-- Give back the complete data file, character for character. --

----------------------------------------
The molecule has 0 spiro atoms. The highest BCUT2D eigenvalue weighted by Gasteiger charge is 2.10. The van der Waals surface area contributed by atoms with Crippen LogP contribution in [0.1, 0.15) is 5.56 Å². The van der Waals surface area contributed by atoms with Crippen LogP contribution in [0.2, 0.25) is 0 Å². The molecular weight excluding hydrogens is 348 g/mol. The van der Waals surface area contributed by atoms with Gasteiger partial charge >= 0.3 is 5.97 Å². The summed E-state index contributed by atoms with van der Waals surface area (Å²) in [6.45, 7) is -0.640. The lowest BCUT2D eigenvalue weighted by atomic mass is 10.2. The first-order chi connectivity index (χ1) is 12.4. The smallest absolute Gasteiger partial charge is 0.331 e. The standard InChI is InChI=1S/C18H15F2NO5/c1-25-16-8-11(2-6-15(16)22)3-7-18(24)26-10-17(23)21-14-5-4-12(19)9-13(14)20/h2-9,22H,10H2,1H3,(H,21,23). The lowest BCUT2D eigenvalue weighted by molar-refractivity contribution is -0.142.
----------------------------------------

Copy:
The molecule has 0 spiro atoms. The highest BCUT2D eigenvalue weighted by Gasteiger charge is 2.10. The van der Waals surface area contributed by atoms with Crippen LogP contribution in [0.1, 0.15) is 5.56 Å². The van der Waals surface area contributed by atoms with Crippen LogP contribution in [0.2, 0.25) is 0 Å². The molecular weight excluding hydrogens is 348 g/mol. The van der Waals surface area contributed by atoms with Gasteiger partial charge >= 0.3 is 5.97 Å². The summed E-state index contributed by atoms with van der Waals surface area (Å²) in [6.45, 7) is -0.640. The lowest BCUT2D eigenvalue weighted by atomic mass is 10.2. The first-order chi connectivity index (χ1) is 12.4. The smallest absolute Gasteiger partial charge is 0.331 e. The standard InChI is InChI=1S/C18H15F2NO5/c1-25-16-8-11(2-6-15(16)22)3-7-18(24)26-10-17(23)21-14-5-4-12(19)9-13(14)20/h2-9,22H,10H2,1H3,(H,21,23). The lowest BCUT2D eigenvalue weighted by molar-refractivity contribution is -0.142.